The "mind-bending twist" has been a standard feature in thrillers for decades, but it wasn't until The Sixth Sense spun heads with its final reveal that the twist became a cliché all its own, a sideswipe of audience expectations that has since become an audience expectation in and of itself. The staple "gotcha" moment has served to seriously deteriorate skillful storytelling, with so many films built around the surprise that filmmakers forget it has to happen to people we actually care about.

Freshman Italian director Giuseppe Capotondi certainly builds his haunting debut, The Double Hour, around a twist that allows him to tell the story of a horrendous crime through the perspectives of the two people affected by it. But not content just to let the twist—which actually comes about halfway through the film—do the talking, Capotondi lets his narrative play out as a human story, and his film benefits from the extra care. 

The Double Hour follows Guido (Filippo Timi), a lonely former cop turned security guard who spends his evenings on an endless speed-dating circuit. He soon falls for Sonia (doe-eyed Kseniya Rappoport), a meek and trembling chambermaid with a mysterious past. When the two are suddenly confronted with violence, the plot spirals into an abyss, playing out the lovers' fates in separately unfolding narratives that become compounded with each detail we learn about their lives.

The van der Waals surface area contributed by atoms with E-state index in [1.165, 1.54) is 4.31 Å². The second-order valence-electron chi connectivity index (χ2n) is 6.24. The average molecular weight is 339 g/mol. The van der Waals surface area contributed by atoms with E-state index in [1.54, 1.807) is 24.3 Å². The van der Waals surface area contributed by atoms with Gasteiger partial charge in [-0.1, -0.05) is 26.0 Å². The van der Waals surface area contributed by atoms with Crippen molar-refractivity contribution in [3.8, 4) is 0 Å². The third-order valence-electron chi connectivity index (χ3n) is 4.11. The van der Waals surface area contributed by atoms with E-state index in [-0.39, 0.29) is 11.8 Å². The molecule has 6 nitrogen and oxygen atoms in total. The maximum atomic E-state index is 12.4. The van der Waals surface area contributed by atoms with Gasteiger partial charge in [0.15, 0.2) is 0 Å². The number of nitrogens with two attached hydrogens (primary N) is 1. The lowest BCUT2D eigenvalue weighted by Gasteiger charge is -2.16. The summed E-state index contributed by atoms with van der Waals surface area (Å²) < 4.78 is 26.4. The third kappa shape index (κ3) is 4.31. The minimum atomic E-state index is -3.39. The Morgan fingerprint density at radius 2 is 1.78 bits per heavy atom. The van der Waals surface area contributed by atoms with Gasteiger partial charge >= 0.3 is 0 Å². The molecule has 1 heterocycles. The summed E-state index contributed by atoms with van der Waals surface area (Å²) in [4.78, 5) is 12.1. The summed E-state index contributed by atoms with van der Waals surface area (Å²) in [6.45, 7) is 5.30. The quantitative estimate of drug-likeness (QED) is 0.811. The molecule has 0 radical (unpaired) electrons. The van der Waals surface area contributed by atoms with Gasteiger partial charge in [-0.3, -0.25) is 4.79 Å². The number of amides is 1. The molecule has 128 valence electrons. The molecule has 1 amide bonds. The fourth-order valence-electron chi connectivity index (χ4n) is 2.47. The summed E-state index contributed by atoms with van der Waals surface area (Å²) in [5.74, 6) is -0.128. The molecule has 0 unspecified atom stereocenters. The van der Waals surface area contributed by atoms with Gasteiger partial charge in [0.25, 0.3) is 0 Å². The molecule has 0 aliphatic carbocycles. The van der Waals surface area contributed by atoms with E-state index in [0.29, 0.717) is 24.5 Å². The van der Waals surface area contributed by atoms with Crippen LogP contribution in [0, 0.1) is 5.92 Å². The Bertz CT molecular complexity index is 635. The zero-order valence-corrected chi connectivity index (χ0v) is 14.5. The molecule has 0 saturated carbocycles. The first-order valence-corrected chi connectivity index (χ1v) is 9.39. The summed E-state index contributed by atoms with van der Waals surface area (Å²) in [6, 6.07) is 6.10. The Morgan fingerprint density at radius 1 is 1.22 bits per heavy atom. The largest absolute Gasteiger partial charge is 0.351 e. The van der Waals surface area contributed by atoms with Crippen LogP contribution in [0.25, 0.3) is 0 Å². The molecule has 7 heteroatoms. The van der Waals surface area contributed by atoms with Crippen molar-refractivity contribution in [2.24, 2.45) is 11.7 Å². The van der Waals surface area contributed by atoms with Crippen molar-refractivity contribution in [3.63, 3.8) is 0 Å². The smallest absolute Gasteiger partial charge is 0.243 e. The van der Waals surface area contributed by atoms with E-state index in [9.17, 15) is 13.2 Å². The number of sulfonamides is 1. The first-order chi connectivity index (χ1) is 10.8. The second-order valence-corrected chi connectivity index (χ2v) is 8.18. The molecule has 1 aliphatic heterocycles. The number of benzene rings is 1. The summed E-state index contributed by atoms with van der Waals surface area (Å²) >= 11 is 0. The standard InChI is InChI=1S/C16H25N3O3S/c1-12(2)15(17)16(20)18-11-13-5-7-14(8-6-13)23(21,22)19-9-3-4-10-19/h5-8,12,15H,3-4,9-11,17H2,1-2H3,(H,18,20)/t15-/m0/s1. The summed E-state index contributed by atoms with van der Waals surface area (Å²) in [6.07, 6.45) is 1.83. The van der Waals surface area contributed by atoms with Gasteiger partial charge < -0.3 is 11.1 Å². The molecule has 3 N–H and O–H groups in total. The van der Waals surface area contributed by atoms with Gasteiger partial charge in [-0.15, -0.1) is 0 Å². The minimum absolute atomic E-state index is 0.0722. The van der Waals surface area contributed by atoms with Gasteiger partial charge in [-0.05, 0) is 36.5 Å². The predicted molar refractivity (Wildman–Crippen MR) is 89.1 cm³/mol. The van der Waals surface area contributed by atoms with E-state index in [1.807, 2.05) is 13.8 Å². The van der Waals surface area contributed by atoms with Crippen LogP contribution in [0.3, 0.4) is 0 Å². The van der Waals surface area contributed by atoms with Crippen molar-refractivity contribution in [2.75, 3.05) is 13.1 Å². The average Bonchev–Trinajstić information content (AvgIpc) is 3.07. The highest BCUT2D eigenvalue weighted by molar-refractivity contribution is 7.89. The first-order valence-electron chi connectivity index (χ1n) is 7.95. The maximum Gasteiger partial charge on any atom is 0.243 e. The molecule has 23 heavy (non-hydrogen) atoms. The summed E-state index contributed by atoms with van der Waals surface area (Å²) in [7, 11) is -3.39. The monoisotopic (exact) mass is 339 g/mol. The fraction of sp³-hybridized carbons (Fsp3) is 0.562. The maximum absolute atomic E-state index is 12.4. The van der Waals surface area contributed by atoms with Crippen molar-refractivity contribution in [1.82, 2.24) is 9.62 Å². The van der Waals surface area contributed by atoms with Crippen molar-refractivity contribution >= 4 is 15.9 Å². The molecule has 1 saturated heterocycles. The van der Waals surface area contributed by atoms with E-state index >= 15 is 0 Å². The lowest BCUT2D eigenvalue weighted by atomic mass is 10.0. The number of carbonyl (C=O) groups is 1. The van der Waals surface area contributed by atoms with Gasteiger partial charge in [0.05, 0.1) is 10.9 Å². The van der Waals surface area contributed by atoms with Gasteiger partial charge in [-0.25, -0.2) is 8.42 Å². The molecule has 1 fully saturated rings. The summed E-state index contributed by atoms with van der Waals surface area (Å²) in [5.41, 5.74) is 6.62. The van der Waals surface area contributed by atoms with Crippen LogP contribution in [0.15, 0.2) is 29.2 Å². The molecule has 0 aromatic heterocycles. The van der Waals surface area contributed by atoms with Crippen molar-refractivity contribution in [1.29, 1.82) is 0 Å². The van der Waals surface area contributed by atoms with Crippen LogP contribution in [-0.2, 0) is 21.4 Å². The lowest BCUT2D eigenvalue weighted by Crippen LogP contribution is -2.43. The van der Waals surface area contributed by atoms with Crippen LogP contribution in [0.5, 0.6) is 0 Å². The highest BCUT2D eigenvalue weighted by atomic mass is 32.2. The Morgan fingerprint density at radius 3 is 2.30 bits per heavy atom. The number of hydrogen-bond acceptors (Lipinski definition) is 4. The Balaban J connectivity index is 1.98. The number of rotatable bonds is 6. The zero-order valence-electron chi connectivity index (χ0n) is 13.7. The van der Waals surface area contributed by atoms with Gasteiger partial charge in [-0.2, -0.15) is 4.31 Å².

What could have been a cheap, Run, Lola, Run-style exercise in narrative possibilities—with Guido's and Sonia's stories unfolding differently based on one small coincidence—instead becomes a tender character study of loneliness, a frightening paranoid thriller, a gritty surveillance piece and a psychological mind-bender with shades of the terrific French thriller Tell No One mashed into Polanski territory. The leads do a remarkable job of making it real, with Rappoport exuding fear and malice as the conflicted Sonia, and Timi offering a solid examination of loneliness, apprehension, love and vulnerability. 

But the film belongs to Capotondi, whose strong debut is a masterful exercise in drama that uses The Double Hour's midfilm twist to delve deeper into his characters' psyches rather than as a tool to jab his audience and leave it reeling. While its second act can't top its jarring setup, Capotondi's rich character study is a solid debut from a promising filmmaker.

76 SEE IT: The Double Hour opens Friday at Fox Tower.